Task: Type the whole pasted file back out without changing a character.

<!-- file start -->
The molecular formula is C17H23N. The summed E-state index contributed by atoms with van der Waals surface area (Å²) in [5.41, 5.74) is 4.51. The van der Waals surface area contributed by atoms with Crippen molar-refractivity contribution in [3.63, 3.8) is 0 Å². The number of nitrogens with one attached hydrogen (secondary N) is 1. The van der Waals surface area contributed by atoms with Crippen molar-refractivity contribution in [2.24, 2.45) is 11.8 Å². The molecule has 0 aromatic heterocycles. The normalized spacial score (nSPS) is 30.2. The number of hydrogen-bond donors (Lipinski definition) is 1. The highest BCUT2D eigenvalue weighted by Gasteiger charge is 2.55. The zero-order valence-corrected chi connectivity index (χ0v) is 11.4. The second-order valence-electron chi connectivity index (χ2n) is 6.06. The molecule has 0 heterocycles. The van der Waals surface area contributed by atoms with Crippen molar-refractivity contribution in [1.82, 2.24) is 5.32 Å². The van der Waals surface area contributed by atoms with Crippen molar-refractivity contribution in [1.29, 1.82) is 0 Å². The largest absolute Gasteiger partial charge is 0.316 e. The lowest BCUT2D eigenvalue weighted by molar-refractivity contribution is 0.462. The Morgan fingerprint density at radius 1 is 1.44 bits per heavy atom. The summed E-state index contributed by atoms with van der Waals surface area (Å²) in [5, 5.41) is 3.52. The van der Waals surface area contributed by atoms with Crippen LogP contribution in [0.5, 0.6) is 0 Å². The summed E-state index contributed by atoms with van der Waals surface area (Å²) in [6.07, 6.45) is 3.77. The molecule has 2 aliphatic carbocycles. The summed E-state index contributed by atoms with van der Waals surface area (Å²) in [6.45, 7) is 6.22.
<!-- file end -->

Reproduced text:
The molecular formula is C17H23N. The summed E-state index contributed by atoms with van der Waals surface area (Å²) in [5.41, 5.74) is 4.51. The van der Waals surface area contributed by atoms with Crippen molar-refractivity contribution in [3.63, 3.8) is 0 Å². The number of nitrogens with one attached hydrogen (secondary N) is 1. The van der Waals surface area contributed by atoms with Crippen molar-refractivity contribution in [2.24, 2.45) is 11.8 Å². The molecule has 0 aromatic heterocycles. The normalized spacial score (nSPS) is 30.2. The number of hydrogen-bond donors (Lipinski definition) is 1. The highest BCUT2D eigenvalue weighted by Gasteiger charge is 2.55. The zero-order valence-corrected chi connectivity index (χ0v) is 11.4. The second-order valence-electron chi connectivity index (χ2n) is 6.06. The molecule has 0 heterocycles. The van der Waals surface area contributed by atoms with Crippen molar-refractivity contribution in [1.82, 2.24) is 5.32 Å². The van der Waals surface area contributed by atoms with Crippen molar-refractivity contribution in [1.29, 1.82) is 0 Å². The largest absolute Gasteiger partial charge is 0.316 e. The lowest BCUT2D eigenvalue weighted by molar-refractivity contribution is 0.462. The Morgan fingerprint density at radius 1 is 1.44 bits per heavy atom. The summed E-state index contributed by atoms with van der Waals surface area (Å²) in [5, 5.41) is 3.52. The van der Waals surface area contributed by atoms with Crippen LogP contribution in [0.5, 0.6) is 0 Å². The summed E-state index contributed by atoms with van der Waals surface area (Å²) in [6.07, 6.45) is 3.77. The molecule has 2 aliphatic carbocycles. The summed E-state index contributed by atoms with van der Waals surface area (Å²) in [6.45, 7) is 6.22.